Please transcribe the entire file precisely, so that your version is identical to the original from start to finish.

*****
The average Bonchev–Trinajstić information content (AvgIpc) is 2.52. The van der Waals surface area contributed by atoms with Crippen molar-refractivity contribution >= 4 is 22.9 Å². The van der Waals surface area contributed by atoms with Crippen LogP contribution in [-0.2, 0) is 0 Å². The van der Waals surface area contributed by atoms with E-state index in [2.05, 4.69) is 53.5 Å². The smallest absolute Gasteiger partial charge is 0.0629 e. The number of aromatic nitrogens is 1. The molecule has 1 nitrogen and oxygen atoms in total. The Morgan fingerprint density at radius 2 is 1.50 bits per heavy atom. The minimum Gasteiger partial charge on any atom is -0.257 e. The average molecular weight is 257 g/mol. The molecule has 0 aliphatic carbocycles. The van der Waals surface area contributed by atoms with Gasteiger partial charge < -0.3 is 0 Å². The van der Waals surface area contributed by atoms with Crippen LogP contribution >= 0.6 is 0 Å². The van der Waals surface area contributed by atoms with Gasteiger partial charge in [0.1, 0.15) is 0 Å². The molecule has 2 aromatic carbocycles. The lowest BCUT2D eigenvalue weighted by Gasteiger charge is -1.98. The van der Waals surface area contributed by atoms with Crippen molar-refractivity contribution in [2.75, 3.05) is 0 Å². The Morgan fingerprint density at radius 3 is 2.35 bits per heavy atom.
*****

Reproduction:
The average Bonchev–Trinajstić information content (AvgIpc) is 2.52. The van der Waals surface area contributed by atoms with Crippen molar-refractivity contribution >= 4 is 22.9 Å². The van der Waals surface area contributed by atoms with Crippen LogP contribution in [-0.2, 0) is 0 Å². The van der Waals surface area contributed by atoms with E-state index in [2.05, 4.69) is 53.5 Å². The smallest absolute Gasteiger partial charge is 0.0629 e. The number of aromatic nitrogens is 1. The molecule has 1 nitrogen and oxygen atoms in total. The Morgan fingerprint density at radius 2 is 1.50 bits per heavy atom. The minimum Gasteiger partial charge on any atom is -0.257 e. The average molecular weight is 257 g/mol. The molecule has 0 aliphatic carbocycles. The van der Waals surface area contributed by atoms with Gasteiger partial charge < -0.3 is 0 Å². The van der Waals surface area contributed by atoms with Crippen LogP contribution >= 0.6 is 0 Å². The van der Waals surface area contributed by atoms with Gasteiger partial charge in [0.1, 0.15) is 0 Å². The molecule has 2 aromatic carbocycles. The lowest BCUT2D eigenvalue weighted by Gasteiger charge is -1.98. The van der Waals surface area contributed by atoms with Crippen molar-refractivity contribution in [2.75, 3.05) is 0 Å². The Morgan fingerprint density at radius 3 is 2.35 bits per heavy atom.